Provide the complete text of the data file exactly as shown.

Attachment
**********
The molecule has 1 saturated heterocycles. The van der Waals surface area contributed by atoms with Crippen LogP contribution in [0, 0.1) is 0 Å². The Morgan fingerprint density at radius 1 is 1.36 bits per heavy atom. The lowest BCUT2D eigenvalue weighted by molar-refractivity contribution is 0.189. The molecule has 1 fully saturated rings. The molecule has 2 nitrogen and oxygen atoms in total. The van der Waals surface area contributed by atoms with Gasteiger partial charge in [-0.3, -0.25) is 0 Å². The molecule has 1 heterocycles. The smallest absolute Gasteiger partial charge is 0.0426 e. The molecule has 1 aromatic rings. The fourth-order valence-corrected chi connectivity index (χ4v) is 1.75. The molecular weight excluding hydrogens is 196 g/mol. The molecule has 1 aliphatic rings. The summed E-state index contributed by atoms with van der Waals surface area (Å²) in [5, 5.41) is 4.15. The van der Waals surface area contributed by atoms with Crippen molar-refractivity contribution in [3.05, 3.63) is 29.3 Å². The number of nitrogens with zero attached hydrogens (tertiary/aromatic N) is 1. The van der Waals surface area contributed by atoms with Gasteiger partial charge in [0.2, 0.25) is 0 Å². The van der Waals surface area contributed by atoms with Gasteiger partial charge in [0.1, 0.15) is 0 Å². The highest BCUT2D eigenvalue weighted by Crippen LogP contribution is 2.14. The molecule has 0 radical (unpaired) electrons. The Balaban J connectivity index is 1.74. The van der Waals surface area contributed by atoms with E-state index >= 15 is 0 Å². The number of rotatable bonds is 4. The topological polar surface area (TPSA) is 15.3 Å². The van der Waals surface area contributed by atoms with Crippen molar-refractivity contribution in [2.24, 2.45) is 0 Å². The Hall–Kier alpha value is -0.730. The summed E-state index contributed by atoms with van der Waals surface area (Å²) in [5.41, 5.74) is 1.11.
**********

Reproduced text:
The molecule has 1 saturated heterocycles. The van der Waals surface area contributed by atoms with Crippen LogP contribution in [0, 0.1) is 0 Å². The Morgan fingerprint density at radius 1 is 1.36 bits per heavy atom. The lowest BCUT2D eigenvalue weighted by molar-refractivity contribution is 0.189. The molecule has 1 fully saturated rings. The molecule has 2 nitrogen and oxygen atoms in total. The van der Waals surface area contributed by atoms with Gasteiger partial charge in [-0.3, -0.25) is 0 Å². The molecule has 1 heterocycles. The smallest absolute Gasteiger partial charge is 0.0426 e. The molecule has 1 aromatic rings. The fourth-order valence-corrected chi connectivity index (χ4v) is 1.75. The molecular weight excluding hydrogens is 196 g/mol. The molecule has 1 aliphatic rings. The summed E-state index contributed by atoms with van der Waals surface area (Å²) in [5, 5.41) is 4.15. The van der Waals surface area contributed by atoms with Crippen molar-refractivity contribution in [3.05, 3.63) is 29.3 Å². The number of nitrogens with zero attached hydrogens (tertiary/aromatic N) is 1. The van der Waals surface area contributed by atoms with Gasteiger partial charge in [0.2, 0.25) is 0 Å². The van der Waals surface area contributed by atoms with Gasteiger partial charge in [0.1, 0.15) is 0 Å². The highest BCUT2D eigenvalue weighted by Crippen LogP contribution is 2.14. The molecule has 0 radical (unpaired) electrons. The Balaban J connectivity index is 1.74. The van der Waals surface area contributed by atoms with E-state index >= 15 is 0 Å². The number of rotatable bonds is 4. The topological polar surface area (TPSA) is 15.3 Å². The van der Waals surface area contributed by atoms with Crippen molar-refractivity contribution in [2.24, 2.45) is 0 Å². The Hall–Kier alpha value is -0.730. The summed E-state index contributed by atoms with van der Waals surface area (Å²) in [5.41, 5.74) is 1.11.